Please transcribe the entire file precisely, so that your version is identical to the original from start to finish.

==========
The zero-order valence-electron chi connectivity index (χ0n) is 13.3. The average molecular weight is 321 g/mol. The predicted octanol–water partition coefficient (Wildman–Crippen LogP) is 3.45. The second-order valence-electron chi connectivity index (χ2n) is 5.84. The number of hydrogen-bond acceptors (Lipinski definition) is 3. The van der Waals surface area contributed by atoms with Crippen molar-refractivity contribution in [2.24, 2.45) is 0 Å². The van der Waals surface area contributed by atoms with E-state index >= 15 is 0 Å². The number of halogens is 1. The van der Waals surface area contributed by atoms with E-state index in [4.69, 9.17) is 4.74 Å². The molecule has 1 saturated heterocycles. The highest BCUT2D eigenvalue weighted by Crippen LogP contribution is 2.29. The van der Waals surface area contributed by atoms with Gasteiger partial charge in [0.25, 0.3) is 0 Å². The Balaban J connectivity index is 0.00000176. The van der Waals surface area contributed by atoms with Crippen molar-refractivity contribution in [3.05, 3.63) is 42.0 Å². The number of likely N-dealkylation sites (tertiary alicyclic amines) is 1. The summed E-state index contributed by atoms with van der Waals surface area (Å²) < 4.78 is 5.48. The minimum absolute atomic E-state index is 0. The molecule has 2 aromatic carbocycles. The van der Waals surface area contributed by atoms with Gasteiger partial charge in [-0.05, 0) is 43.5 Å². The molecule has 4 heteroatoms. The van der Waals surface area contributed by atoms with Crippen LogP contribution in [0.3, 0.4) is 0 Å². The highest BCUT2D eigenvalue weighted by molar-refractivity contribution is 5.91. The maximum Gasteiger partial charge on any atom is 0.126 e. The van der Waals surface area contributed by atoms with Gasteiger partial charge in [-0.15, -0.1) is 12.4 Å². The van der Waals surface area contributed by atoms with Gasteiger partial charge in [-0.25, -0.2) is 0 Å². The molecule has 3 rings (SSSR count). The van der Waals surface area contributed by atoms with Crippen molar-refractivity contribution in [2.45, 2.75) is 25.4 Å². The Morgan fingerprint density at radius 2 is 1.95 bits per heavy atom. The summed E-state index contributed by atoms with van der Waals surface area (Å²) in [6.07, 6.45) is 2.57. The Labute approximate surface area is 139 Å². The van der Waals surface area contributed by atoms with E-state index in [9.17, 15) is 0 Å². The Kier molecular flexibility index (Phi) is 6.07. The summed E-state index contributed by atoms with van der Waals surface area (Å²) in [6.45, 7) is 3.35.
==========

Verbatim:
The zero-order valence-electron chi connectivity index (χ0n) is 13.3. The average molecular weight is 321 g/mol. The predicted octanol–water partition coefficient (Wildman–Crippen LogP) is 3.45. The second-order valence-electron chi connectivity index (χ2n) is 5.84. The number of hydrogen-bond acceptors (Lipinski definition) is 3. The van der Waals surface area contributed by atoms with Crippen molar-refractivity contribution in [2.24, 2.45) is 0 Å². The van der Waals surface area contributed by atoms with E-state index >= 15 is 0 Å². The number of halogens is 1. The van der Waals surface area contributed by atoms with E-state index in [4.69, 9.17) is 4.74 Å². The molecule has 1 saturated heterocycles. The highest BCUT2D eigenvalue weighted by Crippen LogP contribution is 2.29. The van der Waals surface area contributed by atoms with Gasteiger partial charge in [0.25, 0.3) is 0 Å². The Balaban J connectivity index is 0.00000176. The van der Waals surface area contributed by atoms with Crippen molar-refractivity contribution in [3.05, 3.63) is 42.0 Å². The number of likely N-dealkylation sites (tertiary alicyclic amines) is 1. The summed E-state index contributed by atoms with van der Waals surface area (Å²) < 4.78 is 5.48. The minimum absolute atomic E-state index is 0. The molecule has 2 aromatic carbocycles. The van der Waals surface area contributed by atoms with Gasteiger partial charge in [-0.05, 0) is 43.5 Å². The molecule has 4 heteroatoms. The van der Waals surface area contributed by atoms with Crippen LogP contribution in [0.3, 0.4) is 0 Å². The highest BCUT2D eigenvalue weighted by molar-refractivity contribution is 5.91. The maximum Gasteiger partial charge on any atom is 0.126 e. The van der Waals surface area contributed by atoms with Gasteiger partial charge in [-0.15, -0.1) is 12.4 Å². The van der Waals surface area contributed by atoms with Gasteiger partial charge in [-0.25, -0.2) is 0 Å². The molecule has 3 rings (SSSR count). The van der Waals surface area contributed by atoms with Crippen molar-refractivity contribution in [2.45, 2.75) is 25.4 Å². The Morgan fingerprint density at radius 2 is 1.95 bits per heavy atom. The summed E-state index contributed by atoms with van der Waals surface area (Å²) in [6.07, 6.45) is 2.57. The Labute approximate surface area is 139 Å². The van der Waals surface area contributed by atoms with E-state index in [9.17, 15) is 0 Å². The Kier molecular flexibility index (Phi) is 6.07. The summed E-state index contributed by atoms with van der Waals surface area (Å²) in [6.45, 7) is 3.35.